Objective.— The etiology and pathogenesis of migraine and other types of headache are still under discussion. An interaction of organic, psychological, and psychosocial factors is operative. In this study, we aimed to determine the prevalence of headache and its association with socioeconomic status among schoolchildren.
Study Design.— A cross-sectional study was performed on 2669 schoolchildren via a parental questionnaire. Socioeconomic status was determined according to the Turkish socioeconomic status scale.
Results.— The mean age of the students was 8.2 ± 2.4 years. The headache prevalence was 46.2% (95% CI: 44.3-48.1). The prevalence of migraine was 3.4% (95% CI: 2.8-4.1), the prevalence of probable migraine was 8.7% (95% CI: 7.6-9.8), and that of non-migraine headache was 34.1% (95% CI: 32.3-35.9). Multivariate analysis revealed that older age, being a girl, having a family history of headache, and exposure to passive smoking at home were independently associated with headache. There was an inverse association between socioeconomic status and all 3 types of headaches after adjusting for age, sex, family history of headache, and presence of passive smoking. When the group with the lowest socioeconomic status was taken as the reference category, the odds ratios for the highest socioeconomic group were 0.33 (95% CI: 0.16-0.69, P = .003) for the migraine, 0.30 (95% CI: 0.11-0.89, P = .029) for the probable migraine, and 0.34 (95% CI: 0.16-0.72, P = 0.005) for the non-migraine headache.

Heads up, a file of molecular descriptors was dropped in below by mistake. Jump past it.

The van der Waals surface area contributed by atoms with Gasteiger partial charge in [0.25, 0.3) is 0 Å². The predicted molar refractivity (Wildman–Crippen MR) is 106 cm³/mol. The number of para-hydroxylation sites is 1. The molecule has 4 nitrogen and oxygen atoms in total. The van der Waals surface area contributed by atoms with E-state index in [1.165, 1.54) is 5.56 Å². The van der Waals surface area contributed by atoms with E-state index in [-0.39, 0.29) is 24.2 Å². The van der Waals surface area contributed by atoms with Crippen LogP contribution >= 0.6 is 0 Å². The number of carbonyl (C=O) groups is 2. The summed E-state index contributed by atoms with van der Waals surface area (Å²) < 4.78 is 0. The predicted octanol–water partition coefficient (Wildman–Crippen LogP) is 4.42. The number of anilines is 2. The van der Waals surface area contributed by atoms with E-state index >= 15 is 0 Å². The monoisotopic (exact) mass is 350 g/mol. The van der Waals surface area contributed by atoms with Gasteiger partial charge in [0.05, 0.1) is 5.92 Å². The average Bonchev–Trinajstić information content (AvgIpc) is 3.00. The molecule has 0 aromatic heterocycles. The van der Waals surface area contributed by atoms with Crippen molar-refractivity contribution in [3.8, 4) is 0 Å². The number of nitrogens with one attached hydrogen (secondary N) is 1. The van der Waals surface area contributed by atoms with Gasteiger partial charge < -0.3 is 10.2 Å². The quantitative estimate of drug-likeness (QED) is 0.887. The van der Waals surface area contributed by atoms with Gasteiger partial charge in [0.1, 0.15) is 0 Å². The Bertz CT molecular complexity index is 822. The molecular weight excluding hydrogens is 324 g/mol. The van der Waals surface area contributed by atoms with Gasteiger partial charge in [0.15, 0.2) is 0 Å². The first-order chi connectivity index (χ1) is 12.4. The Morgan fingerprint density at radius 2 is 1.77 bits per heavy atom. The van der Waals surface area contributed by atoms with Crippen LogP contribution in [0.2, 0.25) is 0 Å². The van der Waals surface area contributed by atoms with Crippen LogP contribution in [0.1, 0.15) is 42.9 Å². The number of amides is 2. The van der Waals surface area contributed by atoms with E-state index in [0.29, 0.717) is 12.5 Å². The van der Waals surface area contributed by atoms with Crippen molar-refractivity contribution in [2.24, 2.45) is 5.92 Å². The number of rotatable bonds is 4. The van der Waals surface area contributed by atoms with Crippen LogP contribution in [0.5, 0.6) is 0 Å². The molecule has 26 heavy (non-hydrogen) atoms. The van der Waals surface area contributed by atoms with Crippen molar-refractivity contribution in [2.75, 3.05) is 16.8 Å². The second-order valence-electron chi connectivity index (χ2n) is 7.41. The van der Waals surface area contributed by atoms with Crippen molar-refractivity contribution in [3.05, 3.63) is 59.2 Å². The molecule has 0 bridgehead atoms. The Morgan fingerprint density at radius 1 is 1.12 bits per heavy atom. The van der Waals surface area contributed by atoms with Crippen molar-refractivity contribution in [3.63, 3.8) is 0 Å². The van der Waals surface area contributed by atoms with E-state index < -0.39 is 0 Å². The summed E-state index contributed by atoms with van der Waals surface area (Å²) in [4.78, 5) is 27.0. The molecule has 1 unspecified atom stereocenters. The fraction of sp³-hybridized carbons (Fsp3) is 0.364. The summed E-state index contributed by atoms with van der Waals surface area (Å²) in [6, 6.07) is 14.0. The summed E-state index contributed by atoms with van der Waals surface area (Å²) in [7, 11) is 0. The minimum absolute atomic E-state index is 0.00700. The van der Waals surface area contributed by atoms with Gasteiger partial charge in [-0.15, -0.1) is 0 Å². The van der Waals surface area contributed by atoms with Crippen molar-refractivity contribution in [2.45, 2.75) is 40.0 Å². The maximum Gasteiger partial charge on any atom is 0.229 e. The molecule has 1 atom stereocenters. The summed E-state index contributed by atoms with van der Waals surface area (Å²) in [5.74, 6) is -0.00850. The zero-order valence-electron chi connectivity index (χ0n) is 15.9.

Conclusion.— Headache is more common among children with lower socioeconomic groups. Social causation can play a role in the pathogenesis of headache.